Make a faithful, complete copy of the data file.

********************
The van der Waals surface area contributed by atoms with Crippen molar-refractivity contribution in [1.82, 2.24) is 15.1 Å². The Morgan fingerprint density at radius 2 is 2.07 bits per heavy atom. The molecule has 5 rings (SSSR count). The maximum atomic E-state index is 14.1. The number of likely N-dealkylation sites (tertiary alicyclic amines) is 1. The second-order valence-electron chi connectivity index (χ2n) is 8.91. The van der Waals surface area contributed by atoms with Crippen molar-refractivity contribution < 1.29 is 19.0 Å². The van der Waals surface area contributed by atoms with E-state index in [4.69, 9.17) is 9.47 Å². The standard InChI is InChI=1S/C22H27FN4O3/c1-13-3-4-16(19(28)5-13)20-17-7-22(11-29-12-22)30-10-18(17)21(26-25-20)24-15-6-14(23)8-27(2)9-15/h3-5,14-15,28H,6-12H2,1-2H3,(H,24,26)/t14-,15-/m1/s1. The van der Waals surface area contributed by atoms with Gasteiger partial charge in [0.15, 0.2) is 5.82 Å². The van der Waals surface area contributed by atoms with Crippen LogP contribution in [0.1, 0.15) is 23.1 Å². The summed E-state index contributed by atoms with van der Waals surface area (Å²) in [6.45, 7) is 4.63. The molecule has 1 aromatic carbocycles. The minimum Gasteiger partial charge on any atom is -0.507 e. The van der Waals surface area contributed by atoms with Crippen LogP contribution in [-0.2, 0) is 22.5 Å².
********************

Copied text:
The van der Waals surface area contributed by atoms with Crippen molar-refractivity contribution in [1.82, 2.24) is 15.1 Å². The Morgan fingerprint density at radius 2 is 2.07 bits per heavy atom. The molecule has 5 rings (SSSR count). The maximum atomic E-state index is 14.1. The number of likely N-dealkylation sites (tertiary alicyclic amines) is 1. The second-order valence-electron chi connectivity index (χ2n) is 8.91. The van der Waals surface area contributed by atoms with Crippen molar-refractivity contribution < 1.29 is 19.0 Å². The van der Waals surface area contributed by atoms with E-state index in [4.69, 9.17) is 9.47 Å². The standard InChI is InChI=1S/C22H27FN4O3/c1-13-3-4-16(19(28)5-13)20-17-7-22(11-29-12-22)30-10-18(17)21(26-25-20)24-15-6-14(23)8-27(2)9-15/h3-5,14-15,28H,6-12H2,1-2H3,(H,24,26)/t14-,15-/m1/s1. The van der Waals surface area contributed by atoms with Gasteiger partial charge in [0.15, 0.2) is 5.82 Å². The van der Waals surface area contributed by atoms with Crippen LogP contribution in [0.1, 0.15) is 23.1 Å². The summed E-state index contributed by atoms with van der Waals surface area (Å²) in [6.45, 7) is 4.63. The molecule has 1 aromatic carbocycles. The minimum Gasteiger partial charge on any atom is -0.507 e. The van der Waals surface area contributed by atoms with Crippen LogP contribution in [-0.2, 0) is 22.5 Å².